Many people asked me how Duplo compares to kubernetes and Mesos. Duplo originally started as cloud agnostic container management system but later evolved to be an AWS specific micro-services platform that, in addition to container management, integrates various AWS services with Docker containers, provides a CI\CD pipeline for GitHub Repos, integrates with third party logging, billing and monitoring tools like Sumologic, Cloudability and Signalfx among other things. Duplo’s CI/CD components provides a native build system with the option to use Circle Ci for the same. So in this aspect Container Management that is the primary kubernetes & Mesos functionality is only one of the many Duplo functions. When building Duplo’s Container Management I started by looking at Kubernetes, but instead choose to build it on top of Microsoft’s Azure Pack Framework (** 09/26 - I have added an addition option for using Google OAuth and a bootstrap based UI without using Azure Pack). Following are the reasons kubernetes & Mesos did not fit the requirements:
- Multi-Tenancy: Kubernetes (or Mesos) have no notion of a tenant. They have concepts of tags using which containers can be mapped to specific hosts. They neither have identity nor authentication at a tenant level. The agents themselves are tenant agnostic as well. It is certainly possibly to add a layer of tenancy on top of Kubernetes (or Mesos) and orchestrate the same. Alternatively one can create an isolated deployment of Kubernetes (or Mesos) per tenant. Microsoft for now implements the latter with Mesos to achieve Multi-Tenant container service in its Azure Cloud. Duplo on the other hand is based off Azure Pack which is fundamentally Multi tenant. In Duplo, all the way from a Tenant login in UI, identity provider, API, scheduler, worker pools to the agent the full stack is multi-tenant. Duplo adopts a very typical public cloud architecture suitable for self-service usage while Kubernetes evolved from private cloud suitable for an administrator controlled system like VMWare’s VCenter.
- Cloud Storage and Stateless: Kubernetes again coming from a private cloud use case adopts concepts like data replication across controllers, paxos, zoo keeper or an equivalent leader election protocol. The servers are stateful and backups need to be managed.I wanted servers to be stateless and a cloud backed storage mechanism like S3 where we can rely on the provider’s reliability. Leader election can be achieved by 10 lines of code against dynamo DB. In Duplo architecture each controller host is independent and stateless, they all try to acquire a lock in dynamo with a lease and the leader uses S3 as data store.
- Networking (ELB, SSL Certs and DNS Integration): Kubernetes has a concept of Kube-proxy but is agnostic to any real Loadbalancer in the environment and it is up to an additional layer of orchestration to map the service to the LB. SSL termination and DNS are out-of scope and to be managed by a orchestration layer on top.Duplo natively integrates ELB functionality. Each service is allowed to choose “any” port that is to be loadbalanced. Duplo also allows HTTPS termination at ELB, AWS SSL certificate support and DNS configuration by integrating with Route53 and Ultra DNS. Duplo has a per tenant network overlay with flat container address space.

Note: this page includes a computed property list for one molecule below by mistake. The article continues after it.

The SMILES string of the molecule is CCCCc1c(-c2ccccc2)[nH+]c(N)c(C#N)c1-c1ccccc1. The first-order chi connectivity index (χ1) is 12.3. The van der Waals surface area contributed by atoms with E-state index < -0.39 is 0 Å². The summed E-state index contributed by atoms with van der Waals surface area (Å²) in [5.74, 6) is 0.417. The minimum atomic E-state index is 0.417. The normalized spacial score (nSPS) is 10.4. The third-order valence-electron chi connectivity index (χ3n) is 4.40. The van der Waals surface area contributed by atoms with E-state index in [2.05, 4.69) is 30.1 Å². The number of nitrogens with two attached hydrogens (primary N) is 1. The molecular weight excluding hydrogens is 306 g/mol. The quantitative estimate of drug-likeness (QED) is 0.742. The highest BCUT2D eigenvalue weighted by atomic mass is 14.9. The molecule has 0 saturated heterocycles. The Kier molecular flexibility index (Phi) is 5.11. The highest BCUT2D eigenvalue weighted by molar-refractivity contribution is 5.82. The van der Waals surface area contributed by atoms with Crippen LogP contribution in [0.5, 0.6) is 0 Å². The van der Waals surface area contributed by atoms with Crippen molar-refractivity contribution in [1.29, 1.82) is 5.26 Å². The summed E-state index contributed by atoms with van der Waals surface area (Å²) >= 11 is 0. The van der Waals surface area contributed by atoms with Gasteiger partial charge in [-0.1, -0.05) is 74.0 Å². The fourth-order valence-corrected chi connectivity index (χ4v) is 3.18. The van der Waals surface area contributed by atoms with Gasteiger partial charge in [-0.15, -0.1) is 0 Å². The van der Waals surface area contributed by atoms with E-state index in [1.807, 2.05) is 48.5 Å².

- Third Party Logging, Billing and Monitoring: When new hosts are added to the pool, Duplo automatically injects third party containers like sumo and signalfx collectors. It sets them up to provide an integrated logging, billing and monitoring experience. In kubernetes this is again to be done by an orchestration layer.
- Administrative Policy Framework: By leveraging Azure Pack Admin portal and apis, Duplo provides a policy framework where administrators can control tenant functions. For example set limits, public access policy, host volume mapping and other privileges.
- User Interface: Azure pack provides a nice Tenant and Admin portals where Duplo is be exposed as a resource provider.
It seemed like retrofitting Kubernetes or mesos with all these functions was not the right approach. So in order to achieve the desired functionality, leveraging Azure Pack’s multi-tenancy model and building a native container management system was a better choice. My background in Microsoft Azure compute and network management systems was big plus.
Duplo is tightly coupled with AWS and that is use case it addresses. If one is looking for a cloud agnostic single tenant container management system without any of the functions described above then Kubernetes and mesos are better choices. Mesos is a well established platform for hadoop work loads.